Self-esteem, an individual’s own, subjective evaluation of their own worth, varies wildly, from hour-to-hour, day-to-day, and year-to-year. This makes it a frequent topic of investigation for psychologists. A brand-new paper, published in the Psychological Bulletin, attempted to nail down how self-esteem generally changes throughout life.
Average levels of self-esteem increased from 4 to 11 years of age, which then remain stable until 15. At this point, it increases strongly until 30, then increases more slowly until it peaks at 60. Then, it remains more or less constant until 70, whereupon it drops slightly until 90. It then, rather distressingly, falls precipitously until the age of 94.
The team, at the University of Bern, took a look at plenty of pre-existing research for their meta-analysis. They carefully assessed the validity and applicability of hundreds of studies, finally choosing 175 journal articles, 15 dissertations and 1 book chapter to analyze.
These studies involved 164,868 participants engaged in longitudinal research endeavors, wherein someone’s self-esteem – measured explicitly, not merely implied – was tracked at least twice across an interval of at least six months. Various ethnicities, genders, and ages, from 4 to 94, were involved in these studies.
That would make this study the most comprehensive look at how self-esteem changes throughout a person’s life, but there are plenty of caveats.
Each person’s life is completely unique, and it’s difficult to compare the existence of someone in a war-torn nation to someone in a relatively liberal, peaceful society. There are countless factors that influence a person, and subsequently, their self-esteem and how they assess it.
Nevertheless, the researchers explain in their study that the patterns they found seem to hold true even when such complexities are taken into account. “The pattern of mean-level change held across gender, country, ethnicity, sample type, and birth cohort,” they write, adding that their “findings are robust and generalizable within Western cultural contexts.”
They also note that their data disagree with several narrative reviews, some of which say – for example – that self-esteem decreases in the transition from early to middle childhood, around 4 to 8 years of age, as a result of increasing awareness of the difference between the ideal self, and the actual self.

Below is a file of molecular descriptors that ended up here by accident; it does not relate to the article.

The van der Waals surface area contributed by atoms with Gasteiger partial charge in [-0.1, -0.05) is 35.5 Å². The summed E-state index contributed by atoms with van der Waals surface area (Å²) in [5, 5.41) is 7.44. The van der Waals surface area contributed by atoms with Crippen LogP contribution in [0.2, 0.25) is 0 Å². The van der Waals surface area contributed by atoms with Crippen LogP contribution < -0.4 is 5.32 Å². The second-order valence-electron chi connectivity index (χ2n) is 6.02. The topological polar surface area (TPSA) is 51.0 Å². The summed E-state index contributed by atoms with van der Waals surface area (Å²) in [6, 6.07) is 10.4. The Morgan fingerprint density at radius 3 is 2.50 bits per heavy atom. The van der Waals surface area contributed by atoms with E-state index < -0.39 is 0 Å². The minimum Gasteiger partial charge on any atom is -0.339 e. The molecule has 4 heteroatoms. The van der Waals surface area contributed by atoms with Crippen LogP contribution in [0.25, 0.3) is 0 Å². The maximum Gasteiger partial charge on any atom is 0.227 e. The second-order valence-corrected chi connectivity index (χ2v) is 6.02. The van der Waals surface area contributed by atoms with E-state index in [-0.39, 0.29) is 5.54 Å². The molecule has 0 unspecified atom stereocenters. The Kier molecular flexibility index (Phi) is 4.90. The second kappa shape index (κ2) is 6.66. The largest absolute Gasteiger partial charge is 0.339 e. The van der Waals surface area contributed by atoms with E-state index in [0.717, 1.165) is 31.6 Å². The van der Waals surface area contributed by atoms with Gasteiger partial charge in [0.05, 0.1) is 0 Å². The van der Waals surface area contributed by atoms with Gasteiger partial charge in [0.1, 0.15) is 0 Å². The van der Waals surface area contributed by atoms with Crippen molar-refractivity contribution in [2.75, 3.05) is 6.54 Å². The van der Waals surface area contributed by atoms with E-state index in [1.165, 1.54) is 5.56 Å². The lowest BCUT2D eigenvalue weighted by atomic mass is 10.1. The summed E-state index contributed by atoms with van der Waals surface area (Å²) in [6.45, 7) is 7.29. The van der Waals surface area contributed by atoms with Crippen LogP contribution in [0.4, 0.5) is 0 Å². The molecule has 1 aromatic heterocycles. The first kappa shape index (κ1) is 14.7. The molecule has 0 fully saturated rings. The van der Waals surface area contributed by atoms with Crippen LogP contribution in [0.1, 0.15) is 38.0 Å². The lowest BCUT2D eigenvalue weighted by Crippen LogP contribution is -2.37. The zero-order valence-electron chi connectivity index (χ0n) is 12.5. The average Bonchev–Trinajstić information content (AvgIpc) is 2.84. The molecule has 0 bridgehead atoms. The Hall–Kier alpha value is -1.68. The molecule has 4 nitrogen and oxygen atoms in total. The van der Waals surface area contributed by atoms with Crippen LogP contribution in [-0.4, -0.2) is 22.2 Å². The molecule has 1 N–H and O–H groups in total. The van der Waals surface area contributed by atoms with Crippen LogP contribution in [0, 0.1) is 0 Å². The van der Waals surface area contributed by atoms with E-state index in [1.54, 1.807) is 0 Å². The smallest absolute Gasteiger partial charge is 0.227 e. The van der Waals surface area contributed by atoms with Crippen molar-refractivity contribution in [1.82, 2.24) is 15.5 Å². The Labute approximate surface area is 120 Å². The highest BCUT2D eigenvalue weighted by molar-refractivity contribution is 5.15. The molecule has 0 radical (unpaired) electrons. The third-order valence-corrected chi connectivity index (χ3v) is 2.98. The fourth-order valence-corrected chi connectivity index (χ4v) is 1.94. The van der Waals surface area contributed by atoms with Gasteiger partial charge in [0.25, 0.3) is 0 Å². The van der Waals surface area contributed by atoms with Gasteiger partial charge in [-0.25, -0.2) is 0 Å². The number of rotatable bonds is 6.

The authors stress that solid evidence of self-esteem is difficult to obtain at this age, though. They speculate that their findings – that it only increases – could be related to a child’s gains in personal autonomy and ability to interact with the world around them.
Adolescence is emphasized to be a chaotic period, for sure, but in general, their data, which suggests a variable but inexorable increase in self-esteem, is solid. They speculate less about the changes in adulthood, but also point out that even though there is a decline in very old age, it was based on a very limited number of studies, so there’s a bit of a question mark here.
The authors explain, though, that if this decline exists, it must be better understood. “If very old adults experience significant loss in self-esteem, these changes may impair their level of well-being and contribute to the emergence of depressive symptoms and disorders,” they stress.
As insightful as this study is when thinking about average trends, it cannot be underscored more emphatically that your own self-esteem may not fit these patterns. Self-esteem, remember, is subjective.
For many, it’s constantly changeable. It’s unfortunately common to base it on the actual or perceived achievements of others, which makes determining self “worth” is an exhausting, endless task. A consistently low level of self-esteem can be devastating and destructive.
Just like everyone has self-esteem issues, everyone has worth. Having low self-esteem doesn’t make you alone – and things can, and often do, change for the better.